The ATSC Guideline says that a tuner should be able to tolerate a signal as strong as -5 dBm. Where there are multiple signals, the tuner should be able to tolerate them if they are no stronger than -8 dBm, which is weaker because we are in negative values.

The derating chart after that is not part of the ATSC Guidelines. It came from holl_ands who is a member of the AVS and DHC forums, is an RF engineer, and does antenna computer modeling. The derating chart says that the signals must be even weaker if you have more of them.

Quote:
Does all of this come together to indicate that maybe it would have been better if I had gone with the ClearStream 2Max instead? It has the specs: "UHF 8.7 dBi / VHF 2.6 dBi". All of this of course assumes that the signals are indeed too strong for the Tablo.
The CS 2MAX does have less gain than the CS 4MAX, so there is less chance of overload if that really is a problem with the Tablo. The advantage of the CS 2MAX for you is its wider beamwidth because your two directions are not 180 degrees apart. I have heard reports that the TiVo and HDHR don't tolerate strong signals as well as the average TV tuner, but I haven't made any tests to confirm that.

I have made overload tests on tuners. The first one I did was from ignorance. I connected two preamps in series because I thought more gain is better; I didn't get any signals at all.

The more informed tests that I made later showed that the strongest signals created IMD (Intermodulation Distortion) products called spurious signals (spurs) that wiped out the weakest signals. As I increased the gain even more, only the strongest signals were left, and finally even they were gone. I was working in the range of -5 to +5 dBm. I didn't want to go any higher because it might damage my tuner.

THREE TYPES OF OVERLOAD

There are three types of preamp or tuner overload, in order of increasing signal strength:

1. The strong signals almost cause enough intermodulation distortion (IMD) to interfere with the reception of weak desired signals, but the spurious signals are at or below the noise floor of the weak signals. This is the point that holl_ands uses in his preamp charts to obtain max SFDR (Spurious Free Dynamic Range). No damage will happen.

As the strongest signals continue to increase in strength, more of the weaker signals are damaged until you reach:

2. The strong signals cause overload to the preamp or tuner that makes it impossible to receive any signals. No damage will happen. The strongest signals are still there, but they can't be decoded because the IMD products have damaged them so that they contain more errors (high BER....bit error ratio/rate) than can be corrected by the FEC (forward error correction).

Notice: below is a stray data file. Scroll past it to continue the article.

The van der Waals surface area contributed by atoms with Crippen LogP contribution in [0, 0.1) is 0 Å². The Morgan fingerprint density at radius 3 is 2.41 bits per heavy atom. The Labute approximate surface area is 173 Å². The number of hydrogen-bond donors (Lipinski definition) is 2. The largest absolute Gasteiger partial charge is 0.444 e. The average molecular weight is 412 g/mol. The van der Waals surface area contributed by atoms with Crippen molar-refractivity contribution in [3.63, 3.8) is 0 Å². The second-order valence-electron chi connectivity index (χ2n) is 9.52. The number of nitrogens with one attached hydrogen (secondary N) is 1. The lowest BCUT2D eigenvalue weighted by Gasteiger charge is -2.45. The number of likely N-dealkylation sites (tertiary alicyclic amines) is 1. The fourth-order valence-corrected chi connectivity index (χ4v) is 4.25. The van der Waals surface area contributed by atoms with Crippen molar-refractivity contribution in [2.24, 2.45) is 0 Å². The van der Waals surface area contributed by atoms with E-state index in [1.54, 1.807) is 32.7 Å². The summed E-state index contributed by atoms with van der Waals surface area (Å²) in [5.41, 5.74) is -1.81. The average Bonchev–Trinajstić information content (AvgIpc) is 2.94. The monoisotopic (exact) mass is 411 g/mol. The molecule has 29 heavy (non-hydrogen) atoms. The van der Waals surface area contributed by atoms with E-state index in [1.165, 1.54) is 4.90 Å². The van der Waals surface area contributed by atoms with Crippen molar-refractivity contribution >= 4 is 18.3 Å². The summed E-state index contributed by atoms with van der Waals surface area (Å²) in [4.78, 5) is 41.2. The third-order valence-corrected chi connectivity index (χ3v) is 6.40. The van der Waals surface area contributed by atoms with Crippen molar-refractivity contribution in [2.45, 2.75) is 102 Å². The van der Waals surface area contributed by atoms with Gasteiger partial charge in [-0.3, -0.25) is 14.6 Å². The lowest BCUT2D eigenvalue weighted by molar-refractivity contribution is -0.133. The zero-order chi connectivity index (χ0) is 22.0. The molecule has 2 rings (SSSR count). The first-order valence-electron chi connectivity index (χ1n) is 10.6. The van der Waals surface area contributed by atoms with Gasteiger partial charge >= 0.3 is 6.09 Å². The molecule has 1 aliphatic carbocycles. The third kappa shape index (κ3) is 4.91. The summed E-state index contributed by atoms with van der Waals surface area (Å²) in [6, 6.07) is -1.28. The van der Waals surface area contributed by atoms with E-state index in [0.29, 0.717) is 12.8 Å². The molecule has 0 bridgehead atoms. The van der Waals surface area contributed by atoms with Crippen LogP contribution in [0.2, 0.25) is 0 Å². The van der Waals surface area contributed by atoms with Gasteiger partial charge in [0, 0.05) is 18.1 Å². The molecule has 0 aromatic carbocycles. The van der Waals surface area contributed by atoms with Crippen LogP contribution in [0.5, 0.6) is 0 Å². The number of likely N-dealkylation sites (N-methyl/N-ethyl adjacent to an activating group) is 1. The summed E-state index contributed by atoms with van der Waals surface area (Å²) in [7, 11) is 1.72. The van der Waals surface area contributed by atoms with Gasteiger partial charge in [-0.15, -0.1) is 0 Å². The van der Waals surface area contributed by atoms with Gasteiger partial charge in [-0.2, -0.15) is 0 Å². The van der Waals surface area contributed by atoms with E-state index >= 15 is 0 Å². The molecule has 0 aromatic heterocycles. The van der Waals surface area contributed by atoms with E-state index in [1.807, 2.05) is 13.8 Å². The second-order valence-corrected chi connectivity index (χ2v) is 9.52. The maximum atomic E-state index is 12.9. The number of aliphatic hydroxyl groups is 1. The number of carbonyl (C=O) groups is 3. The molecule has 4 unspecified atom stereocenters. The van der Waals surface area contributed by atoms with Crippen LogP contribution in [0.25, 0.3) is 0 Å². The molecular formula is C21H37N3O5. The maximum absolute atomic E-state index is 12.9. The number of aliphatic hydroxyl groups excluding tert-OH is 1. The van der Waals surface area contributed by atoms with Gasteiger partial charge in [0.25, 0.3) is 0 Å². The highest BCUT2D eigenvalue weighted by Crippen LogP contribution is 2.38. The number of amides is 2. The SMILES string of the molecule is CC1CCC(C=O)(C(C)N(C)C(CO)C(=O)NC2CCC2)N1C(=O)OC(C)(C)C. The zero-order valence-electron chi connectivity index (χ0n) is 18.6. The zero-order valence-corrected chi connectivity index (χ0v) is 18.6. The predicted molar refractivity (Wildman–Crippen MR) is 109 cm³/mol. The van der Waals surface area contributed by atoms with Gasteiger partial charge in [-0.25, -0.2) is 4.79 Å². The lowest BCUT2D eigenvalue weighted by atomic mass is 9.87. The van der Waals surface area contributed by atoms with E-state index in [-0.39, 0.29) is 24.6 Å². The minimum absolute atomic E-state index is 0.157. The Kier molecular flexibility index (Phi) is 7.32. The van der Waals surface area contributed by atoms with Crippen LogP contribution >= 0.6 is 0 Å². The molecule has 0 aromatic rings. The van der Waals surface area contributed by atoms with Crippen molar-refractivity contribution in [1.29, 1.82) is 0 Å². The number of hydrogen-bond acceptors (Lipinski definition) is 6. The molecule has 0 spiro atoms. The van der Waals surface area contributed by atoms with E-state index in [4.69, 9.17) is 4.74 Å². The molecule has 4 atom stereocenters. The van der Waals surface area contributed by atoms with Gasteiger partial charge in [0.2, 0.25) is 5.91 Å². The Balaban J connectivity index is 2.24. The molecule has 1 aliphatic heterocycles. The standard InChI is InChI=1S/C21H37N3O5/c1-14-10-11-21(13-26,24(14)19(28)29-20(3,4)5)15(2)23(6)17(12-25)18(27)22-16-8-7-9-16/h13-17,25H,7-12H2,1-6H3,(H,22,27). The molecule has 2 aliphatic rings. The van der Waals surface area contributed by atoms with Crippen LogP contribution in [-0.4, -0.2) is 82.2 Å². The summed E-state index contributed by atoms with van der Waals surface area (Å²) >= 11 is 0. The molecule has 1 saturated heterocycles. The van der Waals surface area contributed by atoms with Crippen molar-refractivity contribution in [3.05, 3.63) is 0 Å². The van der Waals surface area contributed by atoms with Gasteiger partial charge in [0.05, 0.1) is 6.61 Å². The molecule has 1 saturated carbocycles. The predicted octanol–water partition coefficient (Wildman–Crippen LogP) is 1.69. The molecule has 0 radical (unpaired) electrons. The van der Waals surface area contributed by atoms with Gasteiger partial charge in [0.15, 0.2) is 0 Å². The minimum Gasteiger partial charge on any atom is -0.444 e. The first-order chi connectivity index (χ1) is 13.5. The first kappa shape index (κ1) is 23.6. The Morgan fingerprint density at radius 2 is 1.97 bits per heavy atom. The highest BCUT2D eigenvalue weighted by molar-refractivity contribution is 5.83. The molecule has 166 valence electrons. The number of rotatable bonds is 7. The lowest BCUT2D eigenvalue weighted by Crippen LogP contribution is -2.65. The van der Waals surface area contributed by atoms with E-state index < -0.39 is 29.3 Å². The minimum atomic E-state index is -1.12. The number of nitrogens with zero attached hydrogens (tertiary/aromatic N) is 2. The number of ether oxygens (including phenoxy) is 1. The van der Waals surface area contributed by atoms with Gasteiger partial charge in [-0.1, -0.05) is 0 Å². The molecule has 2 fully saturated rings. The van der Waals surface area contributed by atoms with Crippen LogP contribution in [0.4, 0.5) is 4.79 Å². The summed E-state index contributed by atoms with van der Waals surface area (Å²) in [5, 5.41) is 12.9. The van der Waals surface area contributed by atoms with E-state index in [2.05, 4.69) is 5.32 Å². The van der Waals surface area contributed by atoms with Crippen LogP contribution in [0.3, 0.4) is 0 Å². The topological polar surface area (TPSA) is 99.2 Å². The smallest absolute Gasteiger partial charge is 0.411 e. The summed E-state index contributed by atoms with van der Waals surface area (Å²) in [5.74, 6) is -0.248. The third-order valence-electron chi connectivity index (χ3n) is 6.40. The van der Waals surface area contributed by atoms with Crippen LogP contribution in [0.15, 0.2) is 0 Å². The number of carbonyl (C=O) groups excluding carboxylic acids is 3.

3. The signals are so strong that the input transistor is toast. You are not likely to encounter OTA signals that strong, unless you live next door to a high power transmitter and you have your high gain antenna aimed at the transmitter's antenna.

As a general rule, tuners can tolerate stronger signals than preamps before overload. The difference in strength is approx. equal to the preamp gain.
__________________
If you can not measure it, you can not improve it.
Lord Kelvin, 1883
http://www.megalithia.com/elect/aeri...ttpoorman.html

Last edited by rabbit73; 11-Sep-2020 at 2:16 AM.
rabbit73 is offline   Reply With Quote
Old 11-Sep-2020, 1:11 AM   #38
rabbit73
Retired A/V Tech
 
Join Date: Aug 2012
Location: S.E. VA
Posts: 2,658
Quote:
Originally Posted by verder
I ran the RG6 to a cheap MediaSonic digital tuner I picked up from Amazon that was connected to a TV via HDMI. I used that to get a rough signal quality reading and also would watch one channel on each carrier frequency for a minute or two to look for drop-outs or pixelation.
Quote:
Originally Posted by verder
You asked in the thread about Tablo vs the TV tuner. I've only really used the TV tuner to do the original setup (finding the sweet spot.) From that point it's been pretty much using the Tablo exclusively. I have not used the MediaSonic TV tuner for an extended period of time.
That said, I'll do some experimentation and some longer viewing with it on the channels I've had issues with to see if there's anything unique with that (drop-outs or what-have-you.) Thankfully the Tablo has been recording what station, day, and times the problems are occurring. I'm starting to record that info in a spreadsheet to see if I can see a pattern or anything emerge.
Quote:
Originally Posted by verder
I'm considering getting either a cheap HDHomeRun or perhaps a Hauppauge TV tuner. These include signal meter, signal quality, and symbol quality information that are provided by GUIs / phone apps. Curious if others out there have gone this route and what signal information they've been able to use to their advantage.
Quote:
Originally Posted by verder
Unfortunately, the Gray-Hoverman frame turned out to be too big for my rafters, so I switched over to the Mclapp. I used a 50' dual-shield RG6 coax line to run from my rafters to a splitter on my workbench. The splitter feeds 2x identical Dynex TVs. One was set to the internal digital tuner and the other was connected to a cheap MediaSonic digital tuner via HDMI input. The Dynex TVs have a "Channel Strength" reading and the MediaSonic has a "Quality" reading that I referenced.
It turns out that Channel Strength and Quality don't amount to much. In the rafters with the antenna pointed towards the northwest towers, I'd have "Good" (highest Dynex reading) and would see pixelation / drop-out. With the MediaSonic quality almost always about 50%, I'd see it drop-out down to 0% (signal loss).